Wednesday, 29 February 2012

Scanning by camera

There was a discussion recently on a forum I visit about using your camera to scan film originals, because (good) scanners are not as available as they used to be. It all got very complicated and detailed, using medium format large sensor cameras and so forth. But it got me thinking and wondering how my Nikon D700 would perform.
I photographed two negatives, one a 6x4.5 black and white (which I had actually neglected to scan when I did have an Imacon high-end scanner) and a 35mm color neg. I used as my light source a light box (fluorescent tubes), which really you should not do because of the limited colour spectrum, and set the white balance to auto. The results were surprising, surprisingly good, that is. The B&W fared better, because, I suppose, of the larger sized original and no colour problems. Whereas the colour neg with it's orange mask was a mess once I inverted it to get a positive. It took a heck of a lot of meddling around in photoshop to get anything reasonable. But I'm left with the impression that if you had medium format transparencies in your archive that you wanted to have files of, it is not impossible to get reasonable quality by using your camera. (Just don't use a lightbox).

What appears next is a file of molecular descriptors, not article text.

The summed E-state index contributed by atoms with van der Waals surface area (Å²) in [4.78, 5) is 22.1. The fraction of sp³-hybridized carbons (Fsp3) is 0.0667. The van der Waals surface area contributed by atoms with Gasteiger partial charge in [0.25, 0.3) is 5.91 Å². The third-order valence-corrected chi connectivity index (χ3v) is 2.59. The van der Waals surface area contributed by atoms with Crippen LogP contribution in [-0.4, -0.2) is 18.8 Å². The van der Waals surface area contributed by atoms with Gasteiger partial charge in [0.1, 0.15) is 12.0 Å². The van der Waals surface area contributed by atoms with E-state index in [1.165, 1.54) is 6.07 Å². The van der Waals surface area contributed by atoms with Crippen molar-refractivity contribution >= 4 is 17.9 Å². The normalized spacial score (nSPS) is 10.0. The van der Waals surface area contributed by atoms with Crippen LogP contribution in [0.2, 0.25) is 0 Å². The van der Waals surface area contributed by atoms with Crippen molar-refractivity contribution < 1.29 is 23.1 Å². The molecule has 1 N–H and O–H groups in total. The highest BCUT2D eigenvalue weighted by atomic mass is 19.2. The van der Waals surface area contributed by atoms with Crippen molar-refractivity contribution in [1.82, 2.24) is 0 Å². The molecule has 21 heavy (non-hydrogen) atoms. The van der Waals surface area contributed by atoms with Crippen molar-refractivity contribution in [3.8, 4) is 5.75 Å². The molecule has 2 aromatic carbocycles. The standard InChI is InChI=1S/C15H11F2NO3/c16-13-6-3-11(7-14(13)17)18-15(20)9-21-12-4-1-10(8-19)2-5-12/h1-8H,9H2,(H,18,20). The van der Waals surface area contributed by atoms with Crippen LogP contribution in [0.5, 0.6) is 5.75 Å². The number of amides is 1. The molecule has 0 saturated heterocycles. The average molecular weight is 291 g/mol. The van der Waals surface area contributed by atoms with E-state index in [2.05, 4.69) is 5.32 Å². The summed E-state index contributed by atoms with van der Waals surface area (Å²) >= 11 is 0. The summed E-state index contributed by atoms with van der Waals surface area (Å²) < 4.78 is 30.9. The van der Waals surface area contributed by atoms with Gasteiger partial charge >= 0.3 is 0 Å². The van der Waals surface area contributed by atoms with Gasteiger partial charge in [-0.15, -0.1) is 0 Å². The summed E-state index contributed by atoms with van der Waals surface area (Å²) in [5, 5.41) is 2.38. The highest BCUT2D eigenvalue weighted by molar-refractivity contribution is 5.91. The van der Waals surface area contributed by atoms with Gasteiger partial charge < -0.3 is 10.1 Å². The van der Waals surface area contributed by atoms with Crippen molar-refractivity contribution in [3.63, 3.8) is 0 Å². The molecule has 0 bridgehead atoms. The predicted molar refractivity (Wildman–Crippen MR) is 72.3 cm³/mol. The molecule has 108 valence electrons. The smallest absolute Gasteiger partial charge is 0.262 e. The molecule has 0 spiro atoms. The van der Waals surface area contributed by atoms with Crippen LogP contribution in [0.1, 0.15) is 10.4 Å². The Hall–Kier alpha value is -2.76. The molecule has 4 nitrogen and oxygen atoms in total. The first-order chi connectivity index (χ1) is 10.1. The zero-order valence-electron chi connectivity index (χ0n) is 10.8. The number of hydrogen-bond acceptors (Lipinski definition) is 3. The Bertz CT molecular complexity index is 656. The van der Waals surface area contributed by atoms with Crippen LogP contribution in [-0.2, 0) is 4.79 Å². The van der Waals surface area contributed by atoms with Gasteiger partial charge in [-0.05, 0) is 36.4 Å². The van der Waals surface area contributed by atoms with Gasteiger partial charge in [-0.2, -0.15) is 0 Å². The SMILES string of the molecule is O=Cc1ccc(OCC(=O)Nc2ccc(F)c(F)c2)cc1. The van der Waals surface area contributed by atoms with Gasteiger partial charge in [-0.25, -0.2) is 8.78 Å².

Here are the images:

1 comment:

  1. I bought a scanner (for documents) but it also claimed to be good for scanning negatives. The quality from the scanner was poor. I then made negative holders from cardboard and set up a rig using my camera with a macro lens. The lighting was simply from two table lamps which I set up to reflect from a piece of white cardboard. The quality from this was far superior to that from the flatbed scanner. Good camera, good lens, and a bit of ingenuity was all that was needed.